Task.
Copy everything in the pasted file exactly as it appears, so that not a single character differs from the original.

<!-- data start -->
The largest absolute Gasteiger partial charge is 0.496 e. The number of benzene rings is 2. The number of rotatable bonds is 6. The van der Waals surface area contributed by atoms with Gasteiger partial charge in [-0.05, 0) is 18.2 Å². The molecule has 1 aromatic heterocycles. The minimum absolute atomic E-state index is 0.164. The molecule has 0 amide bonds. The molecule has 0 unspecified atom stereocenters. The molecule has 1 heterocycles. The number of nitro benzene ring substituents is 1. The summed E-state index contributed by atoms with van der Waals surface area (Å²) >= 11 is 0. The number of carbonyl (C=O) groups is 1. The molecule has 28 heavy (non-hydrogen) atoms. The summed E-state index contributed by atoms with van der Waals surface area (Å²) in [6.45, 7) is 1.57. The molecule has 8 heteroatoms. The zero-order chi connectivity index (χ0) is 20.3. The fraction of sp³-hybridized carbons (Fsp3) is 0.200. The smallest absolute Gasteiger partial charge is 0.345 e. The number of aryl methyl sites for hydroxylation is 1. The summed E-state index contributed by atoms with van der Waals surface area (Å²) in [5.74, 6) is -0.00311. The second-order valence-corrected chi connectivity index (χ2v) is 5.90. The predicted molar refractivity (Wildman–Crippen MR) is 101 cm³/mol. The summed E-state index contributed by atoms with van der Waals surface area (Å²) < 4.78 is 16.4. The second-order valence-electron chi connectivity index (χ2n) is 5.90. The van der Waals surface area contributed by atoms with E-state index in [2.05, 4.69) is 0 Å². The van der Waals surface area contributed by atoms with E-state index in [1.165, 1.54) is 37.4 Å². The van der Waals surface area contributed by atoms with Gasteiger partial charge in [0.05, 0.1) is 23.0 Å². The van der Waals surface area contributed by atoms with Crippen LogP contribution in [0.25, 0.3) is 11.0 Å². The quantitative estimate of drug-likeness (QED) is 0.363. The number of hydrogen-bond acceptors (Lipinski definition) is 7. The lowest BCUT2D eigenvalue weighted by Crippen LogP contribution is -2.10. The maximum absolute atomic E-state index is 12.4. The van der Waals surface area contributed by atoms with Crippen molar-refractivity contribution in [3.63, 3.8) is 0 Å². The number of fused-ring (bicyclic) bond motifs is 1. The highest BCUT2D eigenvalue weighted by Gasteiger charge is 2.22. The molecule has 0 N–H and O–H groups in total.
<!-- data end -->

The largest absolute Gasteiger partial charge is 0.496 e. The number of benzene rings is 2. The number of rotatable bonds is 6. The van der Waals surface area contributed by atoms with Gasteiger partial charge in [-0.05, 0) is 18.2 Å². The molecule has 1 aromatic heterocycles. The minimum absolute atomic E-state index is 0.164. The molecule has 0 amide bonds. The molecule has 0 unspecified atom stereocenters. The molecule has 1 heterocycles. The number of nitro benzene ring substituents is 1. The summed E-state index contributed by atoms with van der Waals surface area (Å²) >= 11 is 0. The number of carbonyl (C=O) groups is 1. The molecule has 28 heavy (non-hydrogen) atoms. The summed E-state index contributed by atoms with van der Waals surface area (Å²) in [6.45, 7) is 1.57. The molecule has 8 heteroatoms. The zero-order chi connectivity index (χ0) is 20.3. The fraction of sp³-hybridized carbons (Fsp3) is 0.200. The smallest absolute Gasteiger partial charge is 0.345 e. The number of aryl methyl sites for hydroxylation is 1. The summed E-state index contributed by atoms with van der Waals surface area (Å²) in [5.74, 6) is -0.00311. The second-order valence-corrected chi connectivity index (χ2v) is 5.90. The predicted molar refractivity (Wildman–Crippen MR) is 101 cm³/mol. The summed E-state index contributed by atoms with van der Waals surface area (Å²) < 4.78 is 16.4. The second-order valence-electron chi connectivity index (χ2n) is 5.90. The van der Waals surface area contributed by atoms with E-state index in [2.05, 4.69) is 0 Å². The van der Waals surface area contributed by atoms with E-state index in [1.165, 1.54) is 37.4 Å². The van der Waals surface area contributed by atoms with Gasteiger partial charge in [0.05, 0.1) is 23.0 Å². The van der Waals surface area contributed by atoms with Crippen LogP contribution in [0.25, 0.3) is 11.0 Å². The quantitative estimate of drug-likeness (QED) is 0.363. The number of hydrogen-bond acceptors (Lipinski definition) is 7. The lowest BCUT2D eigenvalue weighted by Crippen LogP contribution is -2.10. The maximum absolute atomic E-state index is 12.4. The van der Waals surface area contributed by atoms with Crippen molar-refractivity contribution in [3.63, 3.8) is 0 Å². The number of fused-ring (bicyclic) bond motifs is 1. The highest BCUT2D eigenvalue weighted by Gasteiger charge is 2.22. The molecule has 0 N–H and O–H groups in total.